The central question of naturalism - the relation of philosophy to science - was one of the defining strands of twentieth-century thought and remains a major source of debate and controversy. Today many argue that philosophy should fold itself into the sciences, especially the natural sciences. Liberal naturalists argue that such scientific naturalism demands reductive and Procrustean conceptions of knowledge and reality. Moreover, many philosophical problems are beyond the scope of the sciences, such as the nature of persons, the normativity of the space of reasons, and how best to understand the peculiar mix of objectivity and subjectivity of ethics and art.
The Routledge Handbook of Liberal Naturalism is the first collection to present a comprehensive overview of liberal naturalism, a philosophical outlook that lies between scientific naturalism and supernaturalism. Comprising 37 chapters by an international team of contributors, it examines important cutting-edge topics including:
- what is liberal naturalism?
- is metaphysics a viable project?
- naturalism in the history of philosophy, including Hume, Dewey, and Quine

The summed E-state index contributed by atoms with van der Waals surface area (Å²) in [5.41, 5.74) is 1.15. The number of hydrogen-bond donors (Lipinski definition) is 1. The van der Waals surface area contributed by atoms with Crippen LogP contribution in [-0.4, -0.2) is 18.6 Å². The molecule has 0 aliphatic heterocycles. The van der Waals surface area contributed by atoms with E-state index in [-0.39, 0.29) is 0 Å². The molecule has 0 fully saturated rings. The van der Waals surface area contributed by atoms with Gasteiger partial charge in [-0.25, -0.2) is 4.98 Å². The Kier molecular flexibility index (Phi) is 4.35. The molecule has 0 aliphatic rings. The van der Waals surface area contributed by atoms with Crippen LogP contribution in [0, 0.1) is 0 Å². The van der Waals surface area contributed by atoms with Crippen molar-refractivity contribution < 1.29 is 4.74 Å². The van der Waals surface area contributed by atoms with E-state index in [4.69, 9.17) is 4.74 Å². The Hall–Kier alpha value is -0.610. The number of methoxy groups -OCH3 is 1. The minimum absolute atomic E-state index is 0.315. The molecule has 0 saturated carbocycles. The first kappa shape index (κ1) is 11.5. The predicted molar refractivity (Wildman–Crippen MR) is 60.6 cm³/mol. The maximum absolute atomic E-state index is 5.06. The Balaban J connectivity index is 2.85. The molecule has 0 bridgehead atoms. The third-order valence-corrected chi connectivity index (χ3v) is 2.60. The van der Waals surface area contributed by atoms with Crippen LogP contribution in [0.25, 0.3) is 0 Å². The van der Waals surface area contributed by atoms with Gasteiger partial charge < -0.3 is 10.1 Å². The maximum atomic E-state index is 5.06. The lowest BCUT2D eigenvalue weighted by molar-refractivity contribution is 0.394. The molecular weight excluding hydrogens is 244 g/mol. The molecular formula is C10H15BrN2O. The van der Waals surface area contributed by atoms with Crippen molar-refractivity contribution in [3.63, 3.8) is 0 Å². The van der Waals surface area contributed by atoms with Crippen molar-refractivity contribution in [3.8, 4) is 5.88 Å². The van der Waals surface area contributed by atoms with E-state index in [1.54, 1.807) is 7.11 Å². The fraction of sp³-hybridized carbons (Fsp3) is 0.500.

- contemporary liberal naturalists such as P.F. Strawson, John McDowell, Hilary Putnam, and John Rawls
- related kinds of naturalism, including subject naturalism, common-sense naturalism and biological naturalism
- the bearing of liberal naturalism on contemporary debates in epistemology, philosophy of mind, ethics and aesthetics.
Essential reading for students and researchers in all areas of philosophy, this volume will be of particular interest for those studying philosophical naturalism, philosophy of science, metaphysics, epistemology, philosophy of mind, ethics and aesthetics.
TABLE OF CONTENTS
part I|89 pages
Historical naturalisms and their relation to liberal naturalism
part II|108 pages
Theoretical cousins of liberal naturalism
part III|61 pages
Challenges for liberal naturalism
part IV|199 pages
Applications of liberal naturalism